In cryptography, both analog and digital, a cipher is an algorithm for transforming plaintext to ciphertext (unencrypted to encrypted) and reversing the process. A cipher could be as easy as shifting the vowels of the alphabet forward one (a shift-cipher) so that A becomes B and B becomes C, all the way around until Z because A. Modern encryption relies on radically more sophisticated ciphers that use advanced computations, split keys, and other cryptographic tricks only feasible with the aid of computers.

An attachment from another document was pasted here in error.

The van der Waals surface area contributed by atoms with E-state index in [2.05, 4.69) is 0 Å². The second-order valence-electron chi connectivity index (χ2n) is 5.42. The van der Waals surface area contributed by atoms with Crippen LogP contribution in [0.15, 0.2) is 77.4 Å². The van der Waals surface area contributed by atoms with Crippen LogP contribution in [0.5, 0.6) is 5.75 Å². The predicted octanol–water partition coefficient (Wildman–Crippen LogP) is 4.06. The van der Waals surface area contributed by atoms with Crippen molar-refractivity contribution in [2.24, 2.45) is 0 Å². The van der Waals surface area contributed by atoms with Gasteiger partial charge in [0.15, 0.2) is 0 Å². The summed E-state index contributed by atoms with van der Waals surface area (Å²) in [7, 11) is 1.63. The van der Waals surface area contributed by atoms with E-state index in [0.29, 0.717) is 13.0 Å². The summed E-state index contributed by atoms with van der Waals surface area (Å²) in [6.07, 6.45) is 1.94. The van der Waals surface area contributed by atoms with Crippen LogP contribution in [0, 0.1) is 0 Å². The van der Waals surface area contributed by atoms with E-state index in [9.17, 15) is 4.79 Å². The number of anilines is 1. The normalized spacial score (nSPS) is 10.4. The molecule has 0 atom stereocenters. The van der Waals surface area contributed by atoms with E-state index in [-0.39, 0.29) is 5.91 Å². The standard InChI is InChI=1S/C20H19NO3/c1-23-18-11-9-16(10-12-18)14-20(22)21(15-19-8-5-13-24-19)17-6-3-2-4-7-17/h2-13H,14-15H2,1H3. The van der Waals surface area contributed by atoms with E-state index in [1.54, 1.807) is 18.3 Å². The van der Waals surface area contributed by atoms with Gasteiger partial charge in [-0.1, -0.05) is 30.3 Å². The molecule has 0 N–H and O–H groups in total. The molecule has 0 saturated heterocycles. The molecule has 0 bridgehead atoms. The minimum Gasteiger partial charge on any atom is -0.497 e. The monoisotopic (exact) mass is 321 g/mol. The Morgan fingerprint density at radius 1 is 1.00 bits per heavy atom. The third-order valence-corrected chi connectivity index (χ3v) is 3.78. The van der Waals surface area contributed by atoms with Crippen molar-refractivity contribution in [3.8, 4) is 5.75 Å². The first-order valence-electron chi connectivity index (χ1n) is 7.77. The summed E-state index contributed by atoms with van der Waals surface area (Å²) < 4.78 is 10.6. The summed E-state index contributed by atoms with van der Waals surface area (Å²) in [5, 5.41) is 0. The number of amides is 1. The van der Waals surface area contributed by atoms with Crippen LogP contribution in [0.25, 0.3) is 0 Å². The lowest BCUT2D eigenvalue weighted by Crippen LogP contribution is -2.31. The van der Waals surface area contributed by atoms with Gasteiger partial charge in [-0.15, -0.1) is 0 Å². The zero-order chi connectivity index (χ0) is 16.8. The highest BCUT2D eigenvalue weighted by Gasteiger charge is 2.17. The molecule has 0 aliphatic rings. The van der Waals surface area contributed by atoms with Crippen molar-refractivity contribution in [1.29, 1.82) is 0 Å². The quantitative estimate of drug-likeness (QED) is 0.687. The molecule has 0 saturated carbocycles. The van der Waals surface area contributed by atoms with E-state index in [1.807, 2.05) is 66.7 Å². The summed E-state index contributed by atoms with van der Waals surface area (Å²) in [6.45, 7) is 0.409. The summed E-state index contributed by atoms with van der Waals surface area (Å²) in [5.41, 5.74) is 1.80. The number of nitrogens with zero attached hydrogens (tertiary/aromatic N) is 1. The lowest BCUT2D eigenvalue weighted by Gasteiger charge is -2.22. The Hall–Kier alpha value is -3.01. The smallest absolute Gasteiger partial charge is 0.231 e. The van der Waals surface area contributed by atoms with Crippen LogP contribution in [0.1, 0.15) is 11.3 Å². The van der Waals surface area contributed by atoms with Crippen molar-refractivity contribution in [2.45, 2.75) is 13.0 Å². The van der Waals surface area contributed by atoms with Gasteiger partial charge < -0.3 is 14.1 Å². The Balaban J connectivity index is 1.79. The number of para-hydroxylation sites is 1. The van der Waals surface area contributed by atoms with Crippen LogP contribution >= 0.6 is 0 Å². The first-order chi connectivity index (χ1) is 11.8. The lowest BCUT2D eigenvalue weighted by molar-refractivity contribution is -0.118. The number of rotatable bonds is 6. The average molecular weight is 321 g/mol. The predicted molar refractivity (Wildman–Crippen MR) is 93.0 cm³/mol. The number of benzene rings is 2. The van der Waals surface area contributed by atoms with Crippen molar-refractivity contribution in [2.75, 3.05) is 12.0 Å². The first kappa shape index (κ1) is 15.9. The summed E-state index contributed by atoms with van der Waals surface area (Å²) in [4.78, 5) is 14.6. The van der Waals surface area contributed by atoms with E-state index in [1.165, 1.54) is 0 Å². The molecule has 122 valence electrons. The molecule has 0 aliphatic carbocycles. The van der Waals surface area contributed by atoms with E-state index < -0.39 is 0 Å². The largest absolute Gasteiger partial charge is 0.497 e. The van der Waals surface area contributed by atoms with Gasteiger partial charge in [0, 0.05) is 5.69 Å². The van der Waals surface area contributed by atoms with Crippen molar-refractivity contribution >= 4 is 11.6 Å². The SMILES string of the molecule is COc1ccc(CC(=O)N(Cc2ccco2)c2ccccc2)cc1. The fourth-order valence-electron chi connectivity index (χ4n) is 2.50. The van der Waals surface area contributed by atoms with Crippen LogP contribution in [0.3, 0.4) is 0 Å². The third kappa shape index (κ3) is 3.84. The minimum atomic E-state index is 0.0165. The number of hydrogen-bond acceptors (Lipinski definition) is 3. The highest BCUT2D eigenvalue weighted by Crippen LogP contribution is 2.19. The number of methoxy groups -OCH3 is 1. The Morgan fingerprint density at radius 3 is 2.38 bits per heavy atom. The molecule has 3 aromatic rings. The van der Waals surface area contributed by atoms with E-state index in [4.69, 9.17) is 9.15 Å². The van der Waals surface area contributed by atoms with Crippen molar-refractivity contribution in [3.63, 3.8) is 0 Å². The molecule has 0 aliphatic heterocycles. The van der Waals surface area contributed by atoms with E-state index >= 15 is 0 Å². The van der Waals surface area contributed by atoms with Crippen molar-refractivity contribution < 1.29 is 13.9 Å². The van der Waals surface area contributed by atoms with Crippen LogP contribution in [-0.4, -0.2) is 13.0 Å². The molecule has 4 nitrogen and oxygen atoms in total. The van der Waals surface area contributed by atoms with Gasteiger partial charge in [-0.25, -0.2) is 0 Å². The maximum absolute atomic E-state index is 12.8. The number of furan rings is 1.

Jason Fitzpatrick is a warranty-voiding DIYer who spends his days cracking opening cases and wrestling with code so you don't have to. If it can be modded, optimized, repurposed, or torn apart for fun he's interested (and probably already at the workbench taking it apart). You can follow him on Twitter if you'd like.